Tuesday, 28 August 2012

Welsh Castles

Castle Crazy

The Oakeley Arms Hotel is set in a very special part of Wales; on the edge of Snowdonia and only a mile or two from the beautiful Welsh coast.

The hills and coastline of this part of Wales are rich in history and legend, and one of our favourites, is the story of Edward's Castles......

The year is 1272. After decades of civil war and unrest, England is in turmoil. The aristocracy are battling over land and the working classes are are uneasy. A new king, Edward I, has just come to the throne and he is determined to restore peace; he plans to begin by dealing with England’s most troublesome neighbour - Wales.

Tensions between the king of England and Welsh rebels had been brewing for years, and by 1277 Edward could stand it no longer. Goaded by the Welsh Prince Llywelyn ap Gruffudd, who was slowly claiming more and more land towards the English border, Edward not only invaded Llywelyn’s territory but came up with a grand plan in a bid to control the unruly Welsh army.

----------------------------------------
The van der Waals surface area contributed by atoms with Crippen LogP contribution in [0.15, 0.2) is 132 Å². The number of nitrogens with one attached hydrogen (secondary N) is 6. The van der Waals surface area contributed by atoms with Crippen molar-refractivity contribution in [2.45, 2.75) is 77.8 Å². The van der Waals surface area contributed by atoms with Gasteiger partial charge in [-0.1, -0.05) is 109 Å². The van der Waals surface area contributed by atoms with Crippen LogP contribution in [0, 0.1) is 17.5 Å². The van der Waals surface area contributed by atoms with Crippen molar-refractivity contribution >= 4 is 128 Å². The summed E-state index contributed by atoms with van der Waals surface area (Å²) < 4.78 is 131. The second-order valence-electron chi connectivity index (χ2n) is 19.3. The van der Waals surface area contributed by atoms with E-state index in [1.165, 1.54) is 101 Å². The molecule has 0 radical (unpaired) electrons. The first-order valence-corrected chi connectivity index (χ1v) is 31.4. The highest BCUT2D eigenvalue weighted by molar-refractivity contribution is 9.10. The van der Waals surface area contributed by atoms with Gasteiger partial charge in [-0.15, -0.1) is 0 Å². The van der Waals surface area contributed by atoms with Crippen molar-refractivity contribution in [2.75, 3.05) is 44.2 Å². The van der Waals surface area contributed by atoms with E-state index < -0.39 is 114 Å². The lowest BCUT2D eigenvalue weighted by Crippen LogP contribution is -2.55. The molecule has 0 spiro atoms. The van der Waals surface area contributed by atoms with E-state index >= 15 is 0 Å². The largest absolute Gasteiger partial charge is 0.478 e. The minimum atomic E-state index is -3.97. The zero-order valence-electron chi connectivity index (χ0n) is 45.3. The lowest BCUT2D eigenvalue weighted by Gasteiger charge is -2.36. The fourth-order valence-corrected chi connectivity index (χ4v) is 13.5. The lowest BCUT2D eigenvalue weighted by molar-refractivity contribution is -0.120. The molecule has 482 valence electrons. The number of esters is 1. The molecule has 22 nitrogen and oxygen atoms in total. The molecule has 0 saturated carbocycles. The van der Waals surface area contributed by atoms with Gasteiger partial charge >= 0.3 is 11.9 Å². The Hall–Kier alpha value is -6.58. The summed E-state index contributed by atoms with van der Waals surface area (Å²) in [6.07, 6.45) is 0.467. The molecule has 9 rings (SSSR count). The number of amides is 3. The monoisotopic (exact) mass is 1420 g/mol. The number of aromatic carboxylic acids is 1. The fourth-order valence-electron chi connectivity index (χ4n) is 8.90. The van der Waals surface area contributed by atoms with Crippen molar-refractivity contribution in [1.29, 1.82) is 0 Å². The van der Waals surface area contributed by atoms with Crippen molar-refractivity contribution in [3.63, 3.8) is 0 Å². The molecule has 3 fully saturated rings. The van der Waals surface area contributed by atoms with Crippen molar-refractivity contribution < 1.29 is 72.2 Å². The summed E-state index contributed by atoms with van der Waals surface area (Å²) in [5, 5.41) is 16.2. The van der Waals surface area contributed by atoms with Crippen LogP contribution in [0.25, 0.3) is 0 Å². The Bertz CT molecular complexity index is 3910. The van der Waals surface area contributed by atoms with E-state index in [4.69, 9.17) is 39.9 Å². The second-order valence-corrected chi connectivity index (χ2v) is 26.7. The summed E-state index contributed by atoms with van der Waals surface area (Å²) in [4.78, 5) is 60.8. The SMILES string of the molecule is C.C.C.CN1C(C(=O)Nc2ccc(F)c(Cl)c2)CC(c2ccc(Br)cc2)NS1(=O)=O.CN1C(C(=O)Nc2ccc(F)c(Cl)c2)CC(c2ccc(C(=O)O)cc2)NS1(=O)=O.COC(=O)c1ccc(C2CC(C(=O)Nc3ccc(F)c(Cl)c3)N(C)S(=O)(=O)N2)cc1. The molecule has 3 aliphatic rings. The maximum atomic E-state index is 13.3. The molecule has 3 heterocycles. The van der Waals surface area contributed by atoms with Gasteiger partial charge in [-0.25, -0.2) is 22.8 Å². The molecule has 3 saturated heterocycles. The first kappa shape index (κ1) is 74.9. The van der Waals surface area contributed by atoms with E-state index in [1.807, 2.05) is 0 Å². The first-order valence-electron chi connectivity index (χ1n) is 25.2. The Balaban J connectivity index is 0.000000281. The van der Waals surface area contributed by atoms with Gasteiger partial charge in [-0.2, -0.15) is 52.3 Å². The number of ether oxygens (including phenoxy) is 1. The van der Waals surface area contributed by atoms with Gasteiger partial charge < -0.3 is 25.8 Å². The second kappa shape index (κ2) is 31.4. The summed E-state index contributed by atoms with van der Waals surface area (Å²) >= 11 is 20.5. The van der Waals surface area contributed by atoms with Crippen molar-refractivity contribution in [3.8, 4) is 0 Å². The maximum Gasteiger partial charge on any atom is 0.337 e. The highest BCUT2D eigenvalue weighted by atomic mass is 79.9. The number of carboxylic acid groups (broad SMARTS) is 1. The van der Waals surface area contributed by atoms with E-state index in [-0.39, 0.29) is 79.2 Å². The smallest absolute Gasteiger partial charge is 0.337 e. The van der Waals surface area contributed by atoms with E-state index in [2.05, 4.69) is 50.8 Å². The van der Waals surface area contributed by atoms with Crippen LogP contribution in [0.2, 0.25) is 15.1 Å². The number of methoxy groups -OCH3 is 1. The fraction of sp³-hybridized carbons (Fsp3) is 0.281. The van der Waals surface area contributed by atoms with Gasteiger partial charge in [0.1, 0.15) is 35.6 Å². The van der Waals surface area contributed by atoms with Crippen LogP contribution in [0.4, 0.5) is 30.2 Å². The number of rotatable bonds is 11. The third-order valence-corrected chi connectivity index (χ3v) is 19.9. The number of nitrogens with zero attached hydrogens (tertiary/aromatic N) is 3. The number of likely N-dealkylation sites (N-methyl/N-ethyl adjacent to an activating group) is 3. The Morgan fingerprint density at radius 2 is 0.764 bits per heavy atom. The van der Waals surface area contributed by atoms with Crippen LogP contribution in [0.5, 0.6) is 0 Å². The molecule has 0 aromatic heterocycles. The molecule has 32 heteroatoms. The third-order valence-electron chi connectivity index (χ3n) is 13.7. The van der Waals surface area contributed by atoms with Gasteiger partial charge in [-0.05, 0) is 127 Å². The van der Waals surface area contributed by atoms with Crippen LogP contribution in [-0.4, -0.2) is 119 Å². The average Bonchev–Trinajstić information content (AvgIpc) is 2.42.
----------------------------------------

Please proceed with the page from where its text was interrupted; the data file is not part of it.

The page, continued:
He built great fortresses, designed to subdue rebels and remind them of the power of their new English rulers. The plan worked; by 1284 Wales was officially incorporated into England and Llywelyn was killed in battle.

Known as Edward’s “Iron Ring”, the most prominent castles were built at key positions along the Welsh coast. They are almost 800 years old and have survived countless battles and brutal attacks but most have aged extraordinarily well. They are fine examples of groundbreaking medieval castle architecture and of Edward I’s determination to assert his authority over the Welsh.
Harlech Castle

Edward's largest castles survive at Harlech, Criccieth, Caernarfon and Beaumaris. All of these are open to the public, and all are well worth a visit. Harlech castle is only a short drive from the Oakeley Arms Hotel.

They are all looked after by Cadw, and you can find out more at the website here


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